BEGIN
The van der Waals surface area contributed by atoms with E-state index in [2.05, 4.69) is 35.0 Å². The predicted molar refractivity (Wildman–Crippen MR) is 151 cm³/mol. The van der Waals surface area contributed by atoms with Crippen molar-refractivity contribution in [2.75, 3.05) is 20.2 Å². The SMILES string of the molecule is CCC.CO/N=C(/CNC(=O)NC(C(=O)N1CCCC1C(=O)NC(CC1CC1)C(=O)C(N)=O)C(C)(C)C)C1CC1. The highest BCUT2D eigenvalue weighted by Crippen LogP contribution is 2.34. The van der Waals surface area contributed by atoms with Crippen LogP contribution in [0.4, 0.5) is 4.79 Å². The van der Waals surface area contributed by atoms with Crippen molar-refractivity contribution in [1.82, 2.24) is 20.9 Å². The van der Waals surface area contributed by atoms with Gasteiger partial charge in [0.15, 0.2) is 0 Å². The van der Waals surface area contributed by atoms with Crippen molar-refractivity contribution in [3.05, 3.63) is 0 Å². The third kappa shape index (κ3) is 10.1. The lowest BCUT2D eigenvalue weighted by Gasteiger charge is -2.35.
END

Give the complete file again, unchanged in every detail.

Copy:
The van der Waals surface area contributed by atoms with E-state index in [2.05, 4.69) is 35.0 Å². The predicted molar refractivity (Wildman–Crippen MR) is 151 cm³/mol. The van der Waals surface area contributed by atoms with Crippen molar-refractivity contribution in [2.75, 3.05) is 20.2 Å². The SMILES string of the molecule is CCC.CO/N=C(/CNC(=O)NC(C(=O)N1CCCC1C(=O)NC(CC1CC1)C(=O)C(N)=O)C(C)(C)C)C1CC1. The highest BCUT2D eigenvalue weighted by Crippen LogP contribution is 2.34. The van der Waals surface area contributed by atoms with Crippen LogP contribution in [0.4, 0.5) is 4.79 Å². The van der Waals surface area contributed by atoms with Crippen molar-refractivity contribution in [1.82, 2.24) is 20.9 Å². The van der Waals surface area contributed by atoms with Gasteiger partial charge in [0.15, 0.2) is 0 Å². The van der Waals surface area contributed by atoms with Crippen molar-refractivity contribution in [3.05, 3.63) is 0 Å². The third kappa shape index (κ3) is 10.1. The lowest BCUT2D eigenvalue weighted by Gasteiger charge is -2.35.